As New York City braces itself for the trials of two sets of police officers accused in the injury of Abner Louima and the death of Amadou Diallo, perhaps it’s time to cull a list of things we have learned from the last decade of sensationally racialized “trials of the century.”
(1) It is important to keep the facts and faces straight. Remember how the media kept embarrassing themselves by mixing up Yusuf Hawkins, the victim in the Bensonhurst beating, with Yusef Salaam, one of the defendants convicted in the Central Park jogger case? So let us not forget: Abner Louima is the Haitian immigrant who was tortured with a plunger. Amadou Diallo is the Guinean immigrant who was shot at forty-one times. Similarly, Patricia Anne Williams, a black woman, is the judge in the Diallo case. Patricia J. Williams, a black woman, is the mad law professor.
(2) Let us keep our collective eye on the constitutional ball. The Fourth Amendment is a guarantee against unreasonable searches and seizures; it is not Letitia Baldrige’s guide to good manners. We should have learned that after the deaths of Eleanor Bumpurs and Anthony Baez or after the round of police “incivilities” in Washington Heights that led to the Mollen Commission report documenting far too many instances of deadly police excess. One of the most visible official responses at that time was to paint police cars with the inscription “Courtesy, Professionalism, Respect.” In the wake of the Diallo shooting, Mayor Giuliani’s most aggressive “reform” thus far has been to issue little palm-sized cards to officers, reminding them to say “please,” “sir” and “thank you.” Police Commissioner Howard Safir defended the gesture, saying that most complaints “are not of officers being brutal but of officers being brusque.” I have nothing against such social niceties. But I am reminded of what Lewis Carroll’s Walrus had to say–“It was so kind of you to come! And you are very nice!”–as, armed with knife, fork, vinegar and pepper, he tucked into the “dear” oysters.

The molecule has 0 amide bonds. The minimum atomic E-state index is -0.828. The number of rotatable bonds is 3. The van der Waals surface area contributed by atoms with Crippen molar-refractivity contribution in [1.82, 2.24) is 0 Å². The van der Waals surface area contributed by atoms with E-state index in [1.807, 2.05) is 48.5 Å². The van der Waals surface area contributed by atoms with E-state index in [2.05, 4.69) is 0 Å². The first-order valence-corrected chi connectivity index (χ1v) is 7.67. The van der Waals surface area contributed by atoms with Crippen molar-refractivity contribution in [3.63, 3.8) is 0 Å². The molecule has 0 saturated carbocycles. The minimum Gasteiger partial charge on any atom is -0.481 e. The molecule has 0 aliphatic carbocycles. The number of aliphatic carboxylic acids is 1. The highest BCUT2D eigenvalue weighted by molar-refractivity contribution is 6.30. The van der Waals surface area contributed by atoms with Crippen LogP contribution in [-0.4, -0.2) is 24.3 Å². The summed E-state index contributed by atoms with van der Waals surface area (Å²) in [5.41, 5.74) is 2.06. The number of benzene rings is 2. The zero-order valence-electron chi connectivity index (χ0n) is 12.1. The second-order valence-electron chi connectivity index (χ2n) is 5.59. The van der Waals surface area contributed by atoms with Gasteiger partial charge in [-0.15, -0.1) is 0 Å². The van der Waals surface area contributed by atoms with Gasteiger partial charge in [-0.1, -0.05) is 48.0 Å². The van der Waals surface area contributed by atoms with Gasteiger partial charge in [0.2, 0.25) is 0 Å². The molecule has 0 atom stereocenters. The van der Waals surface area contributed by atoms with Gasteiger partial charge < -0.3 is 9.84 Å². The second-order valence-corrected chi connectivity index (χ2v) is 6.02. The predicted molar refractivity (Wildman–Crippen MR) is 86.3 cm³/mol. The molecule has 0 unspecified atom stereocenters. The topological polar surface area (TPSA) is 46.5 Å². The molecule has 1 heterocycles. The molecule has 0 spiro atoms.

(3) In a closely related vein, let us not confuse a police state with police power. The judicious exercise of police power is a good thing. The no-holds-barred, capitulation-or-else mentality of a police state is a bad thing. Sometimes the wolf of the latter tries to pass itself off in the sheep’s clothing of the former. But even the most agreeable deflections by an amiable citizenry to gentlemanly gendarmes cannot make up for a basic lack of probable cause. Commissioner Safir got caught in such an ellipsis in his description of a recent meeting with a group of high school students in the South Bronx: “Most of the students reported having been stopped by the police for questioning. Many said that the experience had not been any more than an inconvenience.” But the issue is not the emotional thermometer of individual citizens–as in the film Little Shop of Horrors, you can always find someone who outright enjoys a root canal with a rusty drill. The issue is the proper exercise and limit of state power. And Safir’s description leaves unanswered the question of whether the police had probable cause to stop “most” of those students. An illegal detention is an illegal detention no matter how gracefully executed.